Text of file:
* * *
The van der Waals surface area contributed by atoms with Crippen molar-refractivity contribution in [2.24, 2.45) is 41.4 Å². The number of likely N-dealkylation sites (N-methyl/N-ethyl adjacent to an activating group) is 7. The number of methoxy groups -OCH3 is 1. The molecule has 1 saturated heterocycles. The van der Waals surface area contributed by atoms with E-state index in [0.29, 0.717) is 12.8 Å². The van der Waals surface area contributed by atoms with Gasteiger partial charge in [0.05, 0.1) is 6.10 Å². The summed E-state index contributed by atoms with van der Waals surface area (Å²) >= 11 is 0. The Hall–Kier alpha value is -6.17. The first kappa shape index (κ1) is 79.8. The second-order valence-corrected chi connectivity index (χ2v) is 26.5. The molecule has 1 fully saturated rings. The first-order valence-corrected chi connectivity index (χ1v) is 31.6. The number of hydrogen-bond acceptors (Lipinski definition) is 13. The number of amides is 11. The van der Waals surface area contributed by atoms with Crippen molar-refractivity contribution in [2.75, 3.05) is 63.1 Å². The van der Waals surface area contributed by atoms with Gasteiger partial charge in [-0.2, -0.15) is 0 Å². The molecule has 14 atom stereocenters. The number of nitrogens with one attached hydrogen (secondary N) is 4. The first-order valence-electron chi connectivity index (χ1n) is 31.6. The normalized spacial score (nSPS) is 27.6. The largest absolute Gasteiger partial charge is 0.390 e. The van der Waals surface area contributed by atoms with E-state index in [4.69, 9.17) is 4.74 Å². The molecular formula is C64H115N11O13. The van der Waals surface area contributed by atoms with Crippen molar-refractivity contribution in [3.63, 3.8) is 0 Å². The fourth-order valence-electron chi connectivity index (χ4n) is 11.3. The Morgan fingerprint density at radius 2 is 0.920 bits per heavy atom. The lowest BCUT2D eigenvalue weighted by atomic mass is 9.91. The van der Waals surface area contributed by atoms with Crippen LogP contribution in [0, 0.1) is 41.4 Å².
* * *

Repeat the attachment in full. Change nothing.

The van der Waals surface area contributed by atoms with Crippen molar-refractivity contribution in [2.24, 2.45) is 41.4 Å². The number of likely N-dealkylation sites (N-methyl/N-ethyl adjacent to an activating group) is 7. The number of methoxy groups -OCH3 is 1. The molecule has 1 saturated heterocycles. The van der Waals surface area contributed by atoms with E-state index in [0.29, 0.717) is 12.8 Å². The van der Waals surface area contributed by atoms with Gasteiger partial charge in [0.05, 0.1) is 6.10 Å². The summed E-state index contributed by atoms with van der Waals surface area (Å²) >= 11 is 0. The Hall–Kier alpha value is -6.17. The first kappa shape index (κ1) is 79.8. The second-order valence-corrected chi connectivity index (χ2v) is 26.5. The molecule has 1 fully saturated rings. The first-order valence-corrected chi connectivity index (χ1v) is 31.6. The number of hydrogen-bond acceptors (Lipinski definition) is 13. The number of amides is 11. The van der Waals surface area contributed by atoms with Crippen molar-refractivity contribution in [2.75, 3.05) is 63.1 Å². The van der Waals surface area contributed by atoms with Gasteiger partial charge in [-0.2, -0.15) is 0 Å². The molecule has 14 atom stereocenters. The number of nitrogens with one attached hydrogen (secondary N) is 4. The first-order valence-electron chi connectivity index (χ1n) is 31.6. The normalized spacial score (nSPS) is 27.6. The largest absolute Gasteiger partial charge is 0.390 e. The van der Waals surface area contributed by atoms with E-state index in [4.69, 9.17) is 4.74 Å². The molecular formula is C64H115N11O13. The van der Waals surface area contributed by atoms with Crippen molar-refractivity contribution in [3.63, 3.8) is 0 Å². The fourth-order valence-electron chi connectivity index (χ4n) is 11.3. The Morgan fingerprint density at radius 2 is 0.920 bits per heavy atom. The lowest BCUT2D eigenvalue weighted by atomic mass is 9.91. The van der Waals surface area contributed by atoms with Crippen LogP contribution in [0, 0.1) is 41.4 Å².